Decided: September 21, 1978.
PAULINE E. PRIMO AND ARNOLD PRIMO, PLAINTIFFS,
CITY OF BRIDGETON, BRIDGETON RECREATION COMMISSION AND PUBLIC PARK COMMISSION OF THE CITY OF BRIDGETON, DEFENDANTS
Miller, J.c.c. (temporarily assigned).
[162 NJSuper Page 396]
This motion for summary judgment requires the court to construe for the first time N.J.S.A. 5:3-30, a statute originally enacted in 1906 providing tort immunity for persons maintaining or operating a public playground for "philanthropic purposes." The Landowners Liability Act, N.J.S.A. 2A:42A-2 et seq. , is likewise involved.
Plaintiff allegedly sustained personal injuries while using a slide in a playground located within the Bridgeton City Park. The park is municipally-owned and maintained, and the playground is open to the public without charge. Plaintiff's claims are based on the alleged negligence of defendant in the construction, design, installation and maintenance of the slide.
Defendant's first contention is that the municipality is immune from suit by virtue of N.J.S.A. 5:3-30 as applied through § 59:2-1(b) of the New Jersey Tort Claims Act. N.J.S.A. 5:3-30 provides:
No person maintaining or operating a playground for public use acquired or maintained for philanthropic purposes and not for profit, shall be liable in damages for accidents happening within the bounds of such playground.
The statute, enacted in 1906, has never been judicially construed. Furthermore, there is a dearth of legislative history to aid in its construction. Given the statute's use of the limiting terms "no person" and "for philanthropic purpose" in light of the existing sovereign immunity at the time of its enactment, it is reasonable to conclude that it was the intent of the Legislature for the statute to directly apply only to individuals. In Bisbing v. Asbury Park , 80 N.J.L. 416
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(E. & A. 1910), the court, discussing the history of municipal immunity in New Jersey, stated:
It is not controverted and could not well be under the law as expounded in this state, since the year 1840, that in the absence of statute, an action will not lie against a municipal corporation at the instance of an individual who has sustained special damage in consequence of the neglect of such corporation in the performance of a public duty. Freeholders of Sussex v. Strader , 3 Harr. 108; Livermore v. Freeholders , 5 Dutcher 245; aff'd 2 Vroom 507; Pray v. Jersey City , 3 Id. 394; Wild v. Patterson , 18 Id. 406; Carter v. Rahway , 26 Id. 77; aff'd 28 Id. 196; Paterson v. Erie Railroad , 49 Id. 592 [at 418]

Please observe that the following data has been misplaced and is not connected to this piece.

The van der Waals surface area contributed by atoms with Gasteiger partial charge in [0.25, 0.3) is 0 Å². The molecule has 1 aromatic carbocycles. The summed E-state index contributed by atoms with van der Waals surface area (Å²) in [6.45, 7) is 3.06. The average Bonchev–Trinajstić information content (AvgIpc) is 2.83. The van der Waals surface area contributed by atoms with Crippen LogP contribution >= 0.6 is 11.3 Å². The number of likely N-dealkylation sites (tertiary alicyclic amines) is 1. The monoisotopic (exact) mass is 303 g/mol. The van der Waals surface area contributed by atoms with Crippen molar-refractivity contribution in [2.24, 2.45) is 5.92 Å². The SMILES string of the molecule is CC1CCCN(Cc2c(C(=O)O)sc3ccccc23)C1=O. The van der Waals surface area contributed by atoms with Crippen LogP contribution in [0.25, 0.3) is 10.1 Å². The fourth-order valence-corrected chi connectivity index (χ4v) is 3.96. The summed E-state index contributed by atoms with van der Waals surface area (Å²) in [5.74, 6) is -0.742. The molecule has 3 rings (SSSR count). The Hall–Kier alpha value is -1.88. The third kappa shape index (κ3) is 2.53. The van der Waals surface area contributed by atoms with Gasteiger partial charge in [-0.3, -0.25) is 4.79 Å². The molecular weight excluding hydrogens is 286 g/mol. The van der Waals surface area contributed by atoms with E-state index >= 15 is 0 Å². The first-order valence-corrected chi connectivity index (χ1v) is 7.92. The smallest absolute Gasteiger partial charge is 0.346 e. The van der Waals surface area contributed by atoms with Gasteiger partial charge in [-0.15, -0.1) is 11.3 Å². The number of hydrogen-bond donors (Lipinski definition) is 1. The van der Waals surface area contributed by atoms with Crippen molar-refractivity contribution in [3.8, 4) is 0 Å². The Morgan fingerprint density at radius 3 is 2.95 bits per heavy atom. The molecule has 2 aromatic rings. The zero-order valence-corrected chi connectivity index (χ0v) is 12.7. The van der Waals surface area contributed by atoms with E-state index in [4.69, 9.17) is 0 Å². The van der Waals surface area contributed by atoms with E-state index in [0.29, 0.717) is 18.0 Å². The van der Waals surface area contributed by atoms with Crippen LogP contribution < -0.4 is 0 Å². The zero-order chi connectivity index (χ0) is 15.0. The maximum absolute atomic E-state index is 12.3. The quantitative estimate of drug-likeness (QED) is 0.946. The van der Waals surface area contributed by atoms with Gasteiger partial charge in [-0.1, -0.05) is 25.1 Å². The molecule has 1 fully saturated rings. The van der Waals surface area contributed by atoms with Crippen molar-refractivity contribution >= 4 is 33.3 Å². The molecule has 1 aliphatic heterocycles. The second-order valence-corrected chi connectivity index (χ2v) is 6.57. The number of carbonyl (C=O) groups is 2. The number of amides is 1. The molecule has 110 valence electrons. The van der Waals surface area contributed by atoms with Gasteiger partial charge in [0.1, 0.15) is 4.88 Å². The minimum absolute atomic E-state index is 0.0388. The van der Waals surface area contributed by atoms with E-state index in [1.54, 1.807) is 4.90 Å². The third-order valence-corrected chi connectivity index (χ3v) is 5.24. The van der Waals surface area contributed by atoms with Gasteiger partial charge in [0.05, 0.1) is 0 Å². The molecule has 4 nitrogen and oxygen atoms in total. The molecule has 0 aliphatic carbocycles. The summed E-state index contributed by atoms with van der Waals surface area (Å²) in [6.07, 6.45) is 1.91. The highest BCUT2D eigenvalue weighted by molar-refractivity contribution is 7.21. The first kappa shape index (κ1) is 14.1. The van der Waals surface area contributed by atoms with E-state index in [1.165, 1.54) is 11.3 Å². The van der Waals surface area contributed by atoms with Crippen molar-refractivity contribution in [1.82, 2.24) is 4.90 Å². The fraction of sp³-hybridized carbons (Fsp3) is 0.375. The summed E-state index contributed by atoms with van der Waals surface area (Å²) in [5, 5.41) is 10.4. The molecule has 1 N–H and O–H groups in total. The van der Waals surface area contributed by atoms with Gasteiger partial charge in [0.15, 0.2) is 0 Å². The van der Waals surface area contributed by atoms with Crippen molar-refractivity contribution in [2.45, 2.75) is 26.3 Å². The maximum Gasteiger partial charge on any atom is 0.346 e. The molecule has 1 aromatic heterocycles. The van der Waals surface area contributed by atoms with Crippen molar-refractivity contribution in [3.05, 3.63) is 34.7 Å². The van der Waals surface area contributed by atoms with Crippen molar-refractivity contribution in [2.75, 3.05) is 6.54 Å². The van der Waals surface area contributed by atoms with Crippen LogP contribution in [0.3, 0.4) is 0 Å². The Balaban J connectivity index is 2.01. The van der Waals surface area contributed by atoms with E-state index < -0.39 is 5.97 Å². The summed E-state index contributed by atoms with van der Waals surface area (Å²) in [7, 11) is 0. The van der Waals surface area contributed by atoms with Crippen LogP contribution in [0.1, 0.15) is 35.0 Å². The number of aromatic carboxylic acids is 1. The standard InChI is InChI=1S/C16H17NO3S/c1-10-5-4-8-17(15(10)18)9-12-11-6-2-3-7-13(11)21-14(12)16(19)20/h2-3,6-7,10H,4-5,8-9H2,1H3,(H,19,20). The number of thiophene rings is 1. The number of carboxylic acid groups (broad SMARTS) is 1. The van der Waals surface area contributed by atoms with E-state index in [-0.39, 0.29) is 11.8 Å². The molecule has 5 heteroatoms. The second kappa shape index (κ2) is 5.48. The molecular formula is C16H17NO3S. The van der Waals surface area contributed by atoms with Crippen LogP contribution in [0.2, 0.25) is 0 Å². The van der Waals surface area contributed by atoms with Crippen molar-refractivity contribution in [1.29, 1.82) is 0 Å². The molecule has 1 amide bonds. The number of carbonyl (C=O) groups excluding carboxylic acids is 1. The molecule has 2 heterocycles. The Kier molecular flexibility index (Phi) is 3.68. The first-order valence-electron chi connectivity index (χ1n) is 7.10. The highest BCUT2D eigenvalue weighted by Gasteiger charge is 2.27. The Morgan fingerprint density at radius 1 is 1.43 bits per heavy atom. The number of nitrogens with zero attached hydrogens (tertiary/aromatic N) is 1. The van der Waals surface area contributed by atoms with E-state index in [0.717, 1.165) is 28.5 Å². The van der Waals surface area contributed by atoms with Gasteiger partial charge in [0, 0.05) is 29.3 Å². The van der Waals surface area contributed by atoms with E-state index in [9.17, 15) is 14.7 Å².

Given the then existing general municipal immunity, it further supports the assumption that the statute was intended to apply only to individuals and not municipalities.
This, however, does not end the inquiry, since § 59:2-1(b) of the New Jersey Tort Claims Act provides that any liability of the public entity is subject to any defenses that would be available to the public entity if it were a private person. Therefore it is necessary to determine if the municipality's ownership would comply with N.J.S.A. 5:3-30 if it were a private person.
Under the facts of the case at bar, the municipality was maintaining and operating a playground for public use. The municipality was not operating the playground or the park for profit and there was no fee charged for the use of the playground. The issue then narrows to whether a municipality in operating a playground within a park is doing so for "philanthropic purposes." That the term "philanthropic purposes" is not rigidly defined is best illustrated by the opinion of the New York Court of Appeals in Westchester County, etc. v. Mengel , 292 N.Y. 121, 54 N.E. 2d 329 (1944):
The terms "philanthropic" and "eleemosynary" are not technical words of art or words which have been defined by statute or which have acquired a rigid meaning by judicial construction. They describe a field without established land marks. Often, perhaps ordinarily,
[162 NJSuper Page 398]
these words denote a purpose to promote the welfare of mankind by works of charity. Sometimes they are used in broader sense to denote an unselfish purpose to advance the common good in any form or manner. Such words reflect the context in which they are used and change in color and in scope accordingly. [292 N.Y. at 125; 54 N.E. 2d at 330]
Websters Third New International Dictionary defines "philanthropy" as "goodwill towards one's fellowmen especially as expressed through active efforts to promote human welfare."
In Thorp v. Lund , 227 Mass. 474, 116 N.E. 946 (Sup. Ct. Err. 1917), the court delves into the history of the meaning of the word "philanthropic":